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Updated May 31, 2009


Also known as metopic craniosynostosis, trigonocephaly is a congenital developmental defect wherein the two bones of the forehead fuse together prematurely. The condition may be noticeable at birth, or may only become apparent around one year of age.

The premature fusion of the frontal (metopic) suture causes a prominent ridge down the center of the forehead, which appears as a protrusion of the central forehead so that the head looks triangular when viewed from above. In children with this condition, the eyes may also appear very close set and slanted upward at the outer corners, and there is a possibility for a wide variety of additional cosmetic abnormalities.

Besides affecting the appearance, trigonocephaly can in some cases cause functional problems as well. This is because when the forehead bones fuse prematurely, it can cause other areas of the skull to grow abnormally in order to make room for the growing brain. In severe cases, this can affect vision, hearing, speech, and even breathing.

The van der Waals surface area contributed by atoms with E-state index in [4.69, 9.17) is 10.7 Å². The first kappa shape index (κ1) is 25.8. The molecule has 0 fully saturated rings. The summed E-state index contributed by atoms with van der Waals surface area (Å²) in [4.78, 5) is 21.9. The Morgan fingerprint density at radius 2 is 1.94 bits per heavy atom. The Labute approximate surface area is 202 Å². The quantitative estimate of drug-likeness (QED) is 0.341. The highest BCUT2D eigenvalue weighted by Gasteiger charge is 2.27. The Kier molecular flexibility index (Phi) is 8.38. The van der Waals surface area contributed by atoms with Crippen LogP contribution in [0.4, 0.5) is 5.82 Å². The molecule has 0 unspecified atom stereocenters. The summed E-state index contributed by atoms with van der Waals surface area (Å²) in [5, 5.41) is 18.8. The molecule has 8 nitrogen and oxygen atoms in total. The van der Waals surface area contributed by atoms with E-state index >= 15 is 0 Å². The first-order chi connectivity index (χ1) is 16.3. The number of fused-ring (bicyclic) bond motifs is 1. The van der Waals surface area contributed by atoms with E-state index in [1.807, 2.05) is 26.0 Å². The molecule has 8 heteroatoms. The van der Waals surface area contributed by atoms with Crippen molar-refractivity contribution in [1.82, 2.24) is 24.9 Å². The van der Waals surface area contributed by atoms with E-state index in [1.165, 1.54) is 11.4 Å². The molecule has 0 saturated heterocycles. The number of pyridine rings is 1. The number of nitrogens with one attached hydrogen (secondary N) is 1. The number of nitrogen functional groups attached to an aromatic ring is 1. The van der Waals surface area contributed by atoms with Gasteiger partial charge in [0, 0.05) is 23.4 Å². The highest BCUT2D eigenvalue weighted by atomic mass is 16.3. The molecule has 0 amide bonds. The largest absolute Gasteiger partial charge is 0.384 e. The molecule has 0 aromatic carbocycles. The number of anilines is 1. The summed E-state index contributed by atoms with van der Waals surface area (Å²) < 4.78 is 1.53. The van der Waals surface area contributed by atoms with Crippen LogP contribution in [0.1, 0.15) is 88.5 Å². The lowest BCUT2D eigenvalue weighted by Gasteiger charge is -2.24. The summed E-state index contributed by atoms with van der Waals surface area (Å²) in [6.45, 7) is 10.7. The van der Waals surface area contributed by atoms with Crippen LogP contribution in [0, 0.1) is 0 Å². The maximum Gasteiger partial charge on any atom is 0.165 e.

A reconstructive craniofacial surgeon may be able to reshape central portion of the forehead to avoid further distortion of the face and skull. This operation is usually scheduled between 8 to 10 months of age. However, if the condition is not so severe as to affect function, some people may live with the cosmetic differences their entire lives, or may even choose to have cosmetic forehead reshaping as adults (though there is less that safely can be done in adulthood to change the shape of the skull).

Pronunciation: TRIG-ah-nuh-SEFF-uh-lee
Also Known As: metopic craniosynostosis
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